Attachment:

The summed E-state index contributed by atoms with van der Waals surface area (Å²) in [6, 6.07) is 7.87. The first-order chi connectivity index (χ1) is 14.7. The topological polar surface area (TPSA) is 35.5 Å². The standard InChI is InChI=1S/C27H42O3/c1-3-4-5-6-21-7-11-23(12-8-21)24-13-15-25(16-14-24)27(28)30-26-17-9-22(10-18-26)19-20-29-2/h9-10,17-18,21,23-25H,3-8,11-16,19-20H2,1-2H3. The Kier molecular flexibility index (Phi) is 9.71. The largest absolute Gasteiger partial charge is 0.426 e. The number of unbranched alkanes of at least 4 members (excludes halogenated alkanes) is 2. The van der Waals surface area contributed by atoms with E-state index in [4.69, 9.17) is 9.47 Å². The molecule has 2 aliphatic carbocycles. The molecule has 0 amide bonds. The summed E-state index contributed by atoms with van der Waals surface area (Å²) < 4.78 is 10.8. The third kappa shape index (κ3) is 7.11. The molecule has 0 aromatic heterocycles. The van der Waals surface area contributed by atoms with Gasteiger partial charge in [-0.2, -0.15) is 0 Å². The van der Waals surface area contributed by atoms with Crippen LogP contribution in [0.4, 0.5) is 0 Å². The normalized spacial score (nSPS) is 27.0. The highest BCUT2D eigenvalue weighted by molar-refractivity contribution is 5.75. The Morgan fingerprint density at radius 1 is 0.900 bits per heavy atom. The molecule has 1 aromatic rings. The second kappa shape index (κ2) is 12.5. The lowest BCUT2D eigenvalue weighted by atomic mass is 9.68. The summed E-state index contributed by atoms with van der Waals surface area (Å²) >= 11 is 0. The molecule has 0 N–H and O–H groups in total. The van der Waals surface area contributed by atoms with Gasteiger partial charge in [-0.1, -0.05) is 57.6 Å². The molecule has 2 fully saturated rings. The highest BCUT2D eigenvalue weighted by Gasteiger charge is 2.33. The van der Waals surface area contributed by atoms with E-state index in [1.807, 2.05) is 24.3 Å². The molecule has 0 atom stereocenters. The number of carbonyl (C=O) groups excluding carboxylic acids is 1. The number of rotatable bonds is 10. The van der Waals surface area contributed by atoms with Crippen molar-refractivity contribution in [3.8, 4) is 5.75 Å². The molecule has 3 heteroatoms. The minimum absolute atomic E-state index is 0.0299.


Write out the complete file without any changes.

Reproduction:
The summed E-state index contributed by atoms with van der Waals surface area (Å²) in [6, 6.07) is 7.87. The first-order chi connectivity index (χ1) is 14.7. The topological polar surface area (TPSA) is 35.5 Å². The standard InChI is InChI=1S/C27H42O3/c1-3-4-5-6-21-7-11-23(12-8-21)24-13-15-25(16-14-24)27(28)30-26-17-9-22(10-18-26)19-20-29-2/h9-10,17-18,21,23-25H,3-8,11-16,19-20H2,1-2H3. The Kier molecular flexibility index (Phi) is 9.71. The largest absolute Gasteiger partial charge is 0.426 e. The number of unbranched alkanes of at least 4 members (excludes halogenated alkanes) is 2. The van der Waals surface area contributed by atoms with E-state index in [4.69, 9.17) is 9.47 Å². The molecule has 2 aliphatic carbocycles. The molecule has 0 amide bonds. The summed E-state index contributed by atoms with van der Waals surface area (Å²) < 4.78 is 10.8. The third kappa shape index (κ3) is 7.11. The molecule has 0 aromatic heterocycles. The van der Waals surface area contributed by atoms with Gasteiger partial charge in [-0.2, -0.15) is 0 Å². The van der Waals surface area contributed by atoms with Crippen LogP contribution in [0.4, 0.5) is 0 Å². The normalized spacial score (nSPS) is 27.0. The highest BCUT2D eigenvalue weighted by molar-refractivity contribution is 5.75. The Morgan fingerprint density at radius 1 is 0.900 bits per heavy atom. The molecule has 1 aromatic rings. The second kappa shape index (κ2) is 12.5. The lowest BCUT2D eigenvalue weighted by atomic mass is 9.68. The summed E-state index contributed by atoms with van der Waals surface area (Å²) >= 11 is 0. The molecule has 0 N–H and O–H groups in total. The van der Waals surface area contributed by atoms with Gasteiger partial charge in [-0.1, -0.05) is 57.6 Å². The molecule has 2 fully saturated rings. The highest BCUT2D eigenvalue weighted by Gasteiger charge is 2.33. The van der Waals surface area contributed by atoms with E-state index in [1.807, 2.05) is 24.3 Å². The molecule has 0 atom stereocenters. The number of carbonyl (C=O) groups excluding carboxylic acids is 1. The number of rotatable bonds is 10. The van der Waals surface area contributed by atoms with Crippen molar-refractivity contribution in [3.8, 4) is 5.75 Å². The molecule has 3 heteroatoms. The minimum absolute atomic E-state index is 0.0299.